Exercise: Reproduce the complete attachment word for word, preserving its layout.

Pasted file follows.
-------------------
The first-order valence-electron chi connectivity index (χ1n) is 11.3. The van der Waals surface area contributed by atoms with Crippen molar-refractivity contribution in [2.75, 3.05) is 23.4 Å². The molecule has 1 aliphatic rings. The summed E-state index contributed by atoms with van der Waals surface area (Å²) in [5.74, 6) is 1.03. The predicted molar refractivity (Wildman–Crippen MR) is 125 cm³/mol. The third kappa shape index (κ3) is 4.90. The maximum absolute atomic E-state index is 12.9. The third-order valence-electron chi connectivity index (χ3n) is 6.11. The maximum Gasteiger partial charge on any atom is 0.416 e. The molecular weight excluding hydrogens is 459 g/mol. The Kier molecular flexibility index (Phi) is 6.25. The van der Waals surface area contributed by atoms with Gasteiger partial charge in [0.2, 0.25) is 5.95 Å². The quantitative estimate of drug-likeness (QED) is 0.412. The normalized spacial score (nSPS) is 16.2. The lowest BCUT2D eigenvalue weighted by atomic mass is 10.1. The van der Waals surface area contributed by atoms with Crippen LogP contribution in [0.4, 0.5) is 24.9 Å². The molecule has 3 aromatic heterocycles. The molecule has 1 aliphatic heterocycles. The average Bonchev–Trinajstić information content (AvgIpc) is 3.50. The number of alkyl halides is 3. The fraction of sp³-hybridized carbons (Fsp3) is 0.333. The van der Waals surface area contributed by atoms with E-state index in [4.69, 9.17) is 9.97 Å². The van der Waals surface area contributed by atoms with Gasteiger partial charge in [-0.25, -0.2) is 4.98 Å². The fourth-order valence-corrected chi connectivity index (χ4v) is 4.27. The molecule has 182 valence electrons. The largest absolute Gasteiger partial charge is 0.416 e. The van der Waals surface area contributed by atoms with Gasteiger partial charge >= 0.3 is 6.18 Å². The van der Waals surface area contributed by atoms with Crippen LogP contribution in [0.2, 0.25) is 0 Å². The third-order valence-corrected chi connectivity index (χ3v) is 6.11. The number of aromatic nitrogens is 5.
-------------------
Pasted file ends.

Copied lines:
The first-order valence-electron chi connectivity index (χ1n) is 11.3. The van der Waals surface area contributed by atoms with Crippen molar-refractivity contribution in [2.75, 3.05) is 23.4 Å². The molecule has 1 aliphatic rings. The summed E-state index contributed by atoms with van der Waals surface area (Å²) in [5.74, 6) is 1.03. The predicted molar refractivity (Wildman–Crippen MR) is 125 cm³/mol. The third kappa shape index (κ3) is 4.90. The maximum absolute atomic E-state index is 12.9. The third-order valence-electron chi connectivity index (χ3n) is 6.11. The maximum Gasteiger partial charge on any atom is 0.416 e. The molecular weight excluding hydrogens is 459 g/mol. The Kier molecular flexibility index (Phi) is 6.25. The van der Waals surface area contributed by atoms with Gasteiger partial charge in [0.2, 0.25) is 5.95 Å². The quantitative estimate of drug-likeness (QED) is 0.412. The normalized spacial score (nSPS) is 16.2. The lowest BCUT2D eigenvalue weighted by atomic mass is 10.1. The van der Waals surface area contributed by atoms with Crippen LogP contribution in [0.4, 0.5) is 24.9 Å². The molecule has 3 aromatic heterocycles. The molecule has 1 aliphatic heterocycles. The average Bonchev–Trinajstić information content (AvgIpc) is 3.50. The number of alkyl halides is 3. The fraction of sp³-hybridized carbons (Fsp3) is 0.333. The van der Waals surface area contributed by atoms with E-state index in [4.69, 9.17) is 9.97 Å². The van der Waals surface area contributed by atoms with Gasteiger partial charge in [-0.25, -0.2) is 4.98 Å². The fourth-order valence-corrected chi connectivity index (χ4v) is 4.27. The molecule has 182 valence electrons. The largest absolute Gasteiger partial charge is 0.416 e. The van der Waals surface area contributed by atoms with Gasteiger partial charge >= 0.3 is 6.18 Å². The van der Waals surface area contributed by atoms with Crippen LogP contribution in [0.2, 0.25) is 0 Å². The third-order valence-corrected chi connectivity index (χ3v) is 6.11. The number of aromatic nitrogens is 5.